The signs are incontrovertible, it is here again, that rough beast, slouching towards December to be born: Christmas is coming. This morning I left the house in the pre-dawn gloom, and it is likely I will return in the dark this evening.
It’s not because I’m avoiding my neighbours, but because it’s that time of year when the commuter becomes a semi-nocturnal beast, hiding from the pale glare of the winter sun: Autumn. For some it will be April before their brief shuttle between home and fluorescent office lighting is illuminated by the sun again.
There are of course other signs. Is it just me, or are newspaper columns complaining about shops stocking Christmas tat earlier every year, getting earlier every year? It can’t be long before we get the one about office parties, and the terrible selection of TV over Christmas. What ever happened to the Two Ronnies, eh? But these will have to wait before the traditional procession of kids letting off fireworks and whatever happened to “penny for the guy?”, is complete.
It is comforting to know that in, these politically turbulent times, national newspaper columnists will continue to be surprised by things such as “September”, and then become equally startled by “October” and “November”. It truly is the most wonderous time of the year.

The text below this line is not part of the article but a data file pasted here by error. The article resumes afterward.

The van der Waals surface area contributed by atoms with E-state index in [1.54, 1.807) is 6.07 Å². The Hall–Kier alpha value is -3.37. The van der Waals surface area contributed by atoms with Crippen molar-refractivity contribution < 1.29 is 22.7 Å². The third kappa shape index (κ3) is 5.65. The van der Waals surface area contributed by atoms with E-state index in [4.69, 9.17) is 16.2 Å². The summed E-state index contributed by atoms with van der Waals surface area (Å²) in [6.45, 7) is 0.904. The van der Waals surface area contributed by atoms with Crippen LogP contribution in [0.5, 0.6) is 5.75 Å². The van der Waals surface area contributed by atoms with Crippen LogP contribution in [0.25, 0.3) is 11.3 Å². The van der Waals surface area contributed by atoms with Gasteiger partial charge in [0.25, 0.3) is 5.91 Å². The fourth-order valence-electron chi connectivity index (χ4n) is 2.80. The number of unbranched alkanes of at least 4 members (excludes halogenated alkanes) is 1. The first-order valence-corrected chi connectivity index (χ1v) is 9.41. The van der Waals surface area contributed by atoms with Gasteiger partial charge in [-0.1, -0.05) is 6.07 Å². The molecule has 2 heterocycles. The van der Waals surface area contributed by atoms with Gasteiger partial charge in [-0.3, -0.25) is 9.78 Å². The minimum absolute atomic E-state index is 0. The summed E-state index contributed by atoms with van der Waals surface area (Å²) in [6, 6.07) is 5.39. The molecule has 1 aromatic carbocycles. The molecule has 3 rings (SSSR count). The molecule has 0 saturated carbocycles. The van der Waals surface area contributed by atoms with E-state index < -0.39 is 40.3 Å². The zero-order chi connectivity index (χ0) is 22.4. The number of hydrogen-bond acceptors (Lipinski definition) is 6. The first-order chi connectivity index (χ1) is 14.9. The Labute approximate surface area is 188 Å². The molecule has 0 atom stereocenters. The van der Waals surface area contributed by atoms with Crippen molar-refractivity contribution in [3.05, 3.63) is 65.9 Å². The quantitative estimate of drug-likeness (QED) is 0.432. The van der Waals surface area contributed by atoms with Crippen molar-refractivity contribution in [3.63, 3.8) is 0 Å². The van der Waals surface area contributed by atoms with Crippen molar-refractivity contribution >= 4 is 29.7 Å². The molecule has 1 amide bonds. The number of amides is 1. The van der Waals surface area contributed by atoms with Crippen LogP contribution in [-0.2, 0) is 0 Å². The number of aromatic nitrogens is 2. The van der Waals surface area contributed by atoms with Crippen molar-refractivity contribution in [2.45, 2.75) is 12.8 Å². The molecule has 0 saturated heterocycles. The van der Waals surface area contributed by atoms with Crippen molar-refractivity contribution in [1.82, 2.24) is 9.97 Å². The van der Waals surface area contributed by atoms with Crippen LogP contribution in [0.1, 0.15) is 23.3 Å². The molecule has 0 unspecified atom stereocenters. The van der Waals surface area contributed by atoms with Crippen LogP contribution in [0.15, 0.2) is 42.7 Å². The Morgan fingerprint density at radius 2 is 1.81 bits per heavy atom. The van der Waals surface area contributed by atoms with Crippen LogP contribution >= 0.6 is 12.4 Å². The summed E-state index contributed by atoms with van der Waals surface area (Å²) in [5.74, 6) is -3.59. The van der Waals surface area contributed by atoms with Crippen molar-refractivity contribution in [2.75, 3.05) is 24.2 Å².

I admit that I will miss the sun in the morning, but I can’t quite work up a fury at the coming of a festival that has occurred at exactly the same time for my entire life. Nor can I find myself suddenly shocked that shops are trying to stretch the lucrative Christmas period our as long as possible, as they have always done.
Some people like to buy their presents this early in the year. I was told to bring a box in from the car the other day, and later discovered it was my daughter’s Christmas present. I’m not going to say what it was, she can’t read yet, but her mother reads my column to her when she’s struggling to sleep. But it’s a huge weight off my mind, not now obviously, but come Christmas Eve I be glad she remembered.
There we are: time to put the central heating on, dig out the big jumpers and start taking the vitamin D supplements. Who knows what this coming winter will hold for us? Perhaps the Daily Express will be right this year and we will all freeze under arctic conditions. Perhaps Brexit will finally return us to the Victorian Christmas for which so many yearn, and we will all feel grateful for a lump of coal and a tangerine in a badly darned stocking [Yellowhammer p437].
At the very least I hope I’m ahead of the game in bemoaning winter coming too early and shops selling things. Come back next week when I will be horrified at the existence Cadbury’s crème eggs on a year-round basis.